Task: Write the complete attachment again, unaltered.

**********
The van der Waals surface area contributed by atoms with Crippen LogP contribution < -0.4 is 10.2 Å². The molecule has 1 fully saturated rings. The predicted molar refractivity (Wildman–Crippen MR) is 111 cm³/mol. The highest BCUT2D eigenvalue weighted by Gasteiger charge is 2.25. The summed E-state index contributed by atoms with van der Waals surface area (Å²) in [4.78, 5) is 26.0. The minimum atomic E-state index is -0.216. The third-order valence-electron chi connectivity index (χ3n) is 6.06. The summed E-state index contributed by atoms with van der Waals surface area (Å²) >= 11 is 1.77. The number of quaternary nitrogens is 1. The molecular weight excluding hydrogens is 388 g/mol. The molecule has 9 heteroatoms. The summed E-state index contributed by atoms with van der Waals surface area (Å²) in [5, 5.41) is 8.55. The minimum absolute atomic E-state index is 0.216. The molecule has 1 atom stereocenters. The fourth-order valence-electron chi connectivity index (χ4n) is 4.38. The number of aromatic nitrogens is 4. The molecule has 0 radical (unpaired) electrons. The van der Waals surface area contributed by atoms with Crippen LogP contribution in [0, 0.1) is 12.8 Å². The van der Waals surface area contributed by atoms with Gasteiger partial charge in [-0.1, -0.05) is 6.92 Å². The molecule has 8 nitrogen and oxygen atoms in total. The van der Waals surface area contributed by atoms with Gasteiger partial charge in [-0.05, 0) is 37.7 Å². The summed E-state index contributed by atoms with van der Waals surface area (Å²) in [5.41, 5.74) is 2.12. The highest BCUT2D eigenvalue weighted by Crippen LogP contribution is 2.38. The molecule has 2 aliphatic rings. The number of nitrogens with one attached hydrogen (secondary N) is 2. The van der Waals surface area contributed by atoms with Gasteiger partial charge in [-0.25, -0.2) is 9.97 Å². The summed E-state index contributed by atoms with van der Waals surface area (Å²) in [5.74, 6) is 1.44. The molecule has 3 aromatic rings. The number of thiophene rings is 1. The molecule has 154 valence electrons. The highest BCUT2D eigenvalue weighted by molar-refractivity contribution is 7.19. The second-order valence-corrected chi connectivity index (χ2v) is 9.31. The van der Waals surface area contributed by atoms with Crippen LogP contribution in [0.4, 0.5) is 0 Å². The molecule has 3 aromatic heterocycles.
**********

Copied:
The van der Waals surface area contributed by atoms with Crippen LogP contribution < -0.4 is 10.2 Å². The molecule has 1 fully saturated rings. The predicted molar refractivity (Wildman–Crippen MR) is 111 cm³/mol. The highest BCUT2D eigenvalue weighted by Gasteiger charge is 2.25. The summed E-state index contributed by atoms with van der Waals surface area (Å²) in [4.78, 5) is 26.0. The minimum atomic E-state index is -0.216. The third-order valence-electron chi connectivity index (χ3n) is 6.06. The summed E-state index contributed by atoms with van der Waals surface area (Å²) >= 11 is 1.77. The number of quaternary nitrogens is 1. The molecular weight excluding hydrogens is 388 g/mol. The molecule has 9 heteroatoms. The summed E-state index contributed by atoms with van der Waals surface area (Å²) in [5, 5.41) is 8.55. The minimum absolute atomic E-state index is 0.216. The molecule has 1 atom stereocenters. The fourth-order valence-electron chi connectivity index (χ4n) is 4.38. The number of aromatic nitrogens is 4. The molecule has 0 radical (unpaired) electrons. The van der Waals surface area contributed by atoms with Crippen LogP contribution in [0, 0.1) is 12.8 Å². The van der Waals surface area contributed by atoms with Gasteiger partial charge in [-0.1, -0.05) is 6.92 Å². The molecule has 8 nitrogen and oxygen atoms in total. The van der Waals surface area contributed by atoms with Gasteiger partial charge in [-0.05, 0) is 37.7 Å². The summed E-state index contributed by atoms with van der Waals surface area (Å²) in [5.41, 5.74) is 2.12. The highest BCUT2D eigenvalue weighted by Crippen LogP contribution is 2.38. The molecule has 2 aliphatic rings. The number of nitrogens with one attached hydrogen (secondary N) is 2. The van der Waals surface area contributed by atoms with Gasteiger partial charge in [-0.25, -0.2) is 9.97 Å². The summed E-state index contributed by atoms with van der Waals surface area (Å²) in [5.74, 6) is 1.44. The molecule has 3 aromatic rings. The number of thiophene rings is 1. The molecule has 154 valence electrons. The highest BCUT2D eigenvalue weighted by molar-refractivity contribution is 7.19. The second-order valence-corrected chi connectivity index (χ2v) is 9.31. The van der Waals surface area contributed by atoms with Crippen LogP contribution in [0.4, 0.5) is 0 Å². The molecule has 3 aromatic heterocycles.